For nearly two years, Casey Greene, PhD, has been working to change the culture of science with the help of a lamprey statue with magnetic mouthparts.

The parasitic sea creature is a prize in the Research Parasite Awards, for which Greene, an assistant professor of Pharmacology at the Perelman School of Medicine at the University of Pennsylvania, is the lead organizer. The awards are granted annually to two scientists, one junior and one established, for research that finds novel insights from reusing and analyzing other people’s data.

The idea originated with a controversial editorial published in the New England Journal of Medicine in January 2016 about the promise and perceived perils of medical researchers reusing data they did not generate themselves. “There is concern among some front-line researchers that the system will be taken over by what some researchers have characterized as ‘research parasites,’” wrote Editor in Chief Jeffrey Drazen, MD, and Deputy Editor Dan Longo, MD.

Greene was troubled by that characterization; he routinely reuses other people’s data sets in his own lab developing algorithms to model biological systems. “The description of a research parasite sounded exactly like the description of a scientist,” he said. And Greene was not alone in that displeasure.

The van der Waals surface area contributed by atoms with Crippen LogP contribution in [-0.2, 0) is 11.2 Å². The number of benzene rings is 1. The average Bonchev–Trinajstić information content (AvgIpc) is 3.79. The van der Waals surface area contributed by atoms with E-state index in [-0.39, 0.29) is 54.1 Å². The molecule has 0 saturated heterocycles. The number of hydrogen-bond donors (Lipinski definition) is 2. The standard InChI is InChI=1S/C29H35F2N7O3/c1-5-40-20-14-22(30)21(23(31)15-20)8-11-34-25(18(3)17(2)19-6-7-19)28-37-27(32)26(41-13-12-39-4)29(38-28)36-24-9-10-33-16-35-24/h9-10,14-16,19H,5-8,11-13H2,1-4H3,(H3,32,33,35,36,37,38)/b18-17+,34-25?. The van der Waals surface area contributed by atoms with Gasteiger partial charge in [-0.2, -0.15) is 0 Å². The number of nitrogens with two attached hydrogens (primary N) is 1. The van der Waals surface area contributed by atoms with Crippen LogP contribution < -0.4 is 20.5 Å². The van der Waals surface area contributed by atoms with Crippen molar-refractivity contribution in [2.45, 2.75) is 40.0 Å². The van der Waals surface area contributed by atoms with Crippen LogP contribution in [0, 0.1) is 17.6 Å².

ProPublica reported that “criticism was immediate, fierce, and widespread — probably more than for anything else the journal has done in many years.” Amid that resounding backlash, Iddo Friedberg, PhD, a computational biologist at Iowa State University, tweeted, “I propose a new science award: ‘The Research Parasite Award is given to those who used someone else's data to do some really cool sh*t.’” But he didn’t really expect anyone to do it.

Nevertheless, Greene did it. The second annual Research Parasite awards will be granted in January 2018 at the Pacific Symposium on Biocomputing—and so will the first annual Research Symbiont awards.

Whimsical though the awards’ concept may appear, Greene is serious about the meaning behind them. “We want a research ecosystem that celebrates and rewards those who contributed each component of a scientific discovery: Data generators for building and sharing data sets that can reveal something new, and those who analyze the data to derive insights from it,” Greene said. “To tackle the tough problems that we face in medicine, we won’t be able to do one without the others.”

Look for information about both awards at ResearchParasite.com and ResearchSymbionts.com.